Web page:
Social Security advocates breathed a sigh of relief earlier this year when President Barack Obama backed off on a proposal to cut benefits for the popular senior citizen program.

"With the middle class struggling and more people living in poverty than ever before, we cannot afford to make life even more difficult for seniors and some of the most vulnerable people in America," U.S. Sen. Bernie Sanders, I-Vt., said in a statement following the release of Obama's budget proposal in March.

In an effort to reach a budget compromise with Republicans, Obama had proposed implementing a new "chained" consumer price index to formulate cost-of-living adjustments. A chained-CPI means that the average Social Security recipient who retires at age 65 would get $658 less a year at age 75 and would get over $1,100 less a year at age 85 than under current law, Sanders explains. It also would mean substantial cuts to the Veterans Administration benefits of more than 3.2 million veterans. Veterans who started receiving VA disability benefits at age 30 would have their benefits reduced by $1,425 at age 45, $2,341 at age 55 and $3,231 at age 65.

While we don't support cutting benefits to our most vulnerable citizens, the issue of what to do about beefing up the Social Security Trust Fund for future retirees remains unresolved.

First, we need to dispel a common myth - that Social Security won't be around much longer.

"That thinking couldn't be more wrong," according to a recent op-ed piece by Steve Vernon in CBS MoneyWatch. "Social Security is one of the most popular government programs around, as our political leaders well understand - Social Security will be around as long as democracy reigns, in other words."

As Vernon explains, under current law the Social Security Trust Fund could run bone dry and retirees still would get most of their benefits. That's because the Trust Fund is only a supplemental source of funding for Social Security. Most of the Social Security retirement and disability benefits are funded from taxes collected each pay period from current workers and their employers.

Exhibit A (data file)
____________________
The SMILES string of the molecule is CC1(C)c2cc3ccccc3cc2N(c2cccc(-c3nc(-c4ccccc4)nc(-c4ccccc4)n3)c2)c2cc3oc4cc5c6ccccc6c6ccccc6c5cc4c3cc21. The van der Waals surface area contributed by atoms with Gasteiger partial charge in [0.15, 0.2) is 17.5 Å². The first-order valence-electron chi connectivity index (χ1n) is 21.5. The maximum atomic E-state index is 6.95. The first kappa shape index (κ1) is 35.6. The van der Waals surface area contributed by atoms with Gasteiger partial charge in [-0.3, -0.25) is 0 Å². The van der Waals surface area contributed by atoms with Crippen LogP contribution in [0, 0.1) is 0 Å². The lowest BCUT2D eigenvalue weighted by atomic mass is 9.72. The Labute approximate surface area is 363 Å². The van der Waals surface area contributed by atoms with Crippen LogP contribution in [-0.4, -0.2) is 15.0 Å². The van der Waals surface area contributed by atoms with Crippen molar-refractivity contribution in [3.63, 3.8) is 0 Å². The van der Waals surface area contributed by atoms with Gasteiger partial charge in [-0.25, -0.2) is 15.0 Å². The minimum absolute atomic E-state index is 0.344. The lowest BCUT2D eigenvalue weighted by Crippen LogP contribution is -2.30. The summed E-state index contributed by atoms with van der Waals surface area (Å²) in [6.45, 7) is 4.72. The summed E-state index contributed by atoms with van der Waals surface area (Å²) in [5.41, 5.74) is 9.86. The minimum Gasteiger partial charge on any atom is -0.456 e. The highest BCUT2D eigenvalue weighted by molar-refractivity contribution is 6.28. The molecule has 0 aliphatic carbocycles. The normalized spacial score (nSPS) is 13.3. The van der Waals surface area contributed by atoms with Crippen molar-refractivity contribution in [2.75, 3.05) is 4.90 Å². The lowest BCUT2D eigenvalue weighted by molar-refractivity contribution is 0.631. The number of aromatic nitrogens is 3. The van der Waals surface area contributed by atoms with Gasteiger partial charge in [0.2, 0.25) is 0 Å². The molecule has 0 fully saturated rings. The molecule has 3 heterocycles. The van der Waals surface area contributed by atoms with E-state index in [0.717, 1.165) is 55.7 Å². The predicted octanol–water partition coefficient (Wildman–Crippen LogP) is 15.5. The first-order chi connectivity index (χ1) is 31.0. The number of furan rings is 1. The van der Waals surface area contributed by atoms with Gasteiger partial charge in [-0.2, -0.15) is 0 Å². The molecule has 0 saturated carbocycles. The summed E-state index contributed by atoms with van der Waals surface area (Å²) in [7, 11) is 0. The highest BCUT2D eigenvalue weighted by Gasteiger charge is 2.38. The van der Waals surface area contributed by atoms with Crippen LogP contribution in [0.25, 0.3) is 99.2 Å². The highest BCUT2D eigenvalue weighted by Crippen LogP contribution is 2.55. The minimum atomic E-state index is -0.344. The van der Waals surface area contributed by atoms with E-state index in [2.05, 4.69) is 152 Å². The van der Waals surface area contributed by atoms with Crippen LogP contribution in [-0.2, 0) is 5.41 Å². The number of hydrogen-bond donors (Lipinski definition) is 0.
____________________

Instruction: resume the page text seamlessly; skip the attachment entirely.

Until 2010, FICA taxes were more than enough to pay for the Social Security benefits of retirees and beneficiaries each year. The excess money was added to the Trust Fund every year. Starting in 2010, however, FICA taxes weren't sufficient to fund that year's benefit payments, and supplemental monies from the Trust Fund was needed. For example, for 2014 Social Security projects it will pay $863.8 billion in benefit payments, but collect $769.5 billion in FICA taxes, plus an additional $30.1 billion in income taxes on Social Security benefits.

The Social Security Trust Fund has a surplus today of $2.8 trillion. This sum, plus revenue that comes in every day, can pay out every benefit owed to every eligible American for the next 20 years, Sanders notes. In 2033, unless Congress acts, Social Security will be able to pay out only 75 percent of benefits owed.

"While that certainly wouldn't be good news, benefits wouldn't go anywhere near zero," Vernon wrote.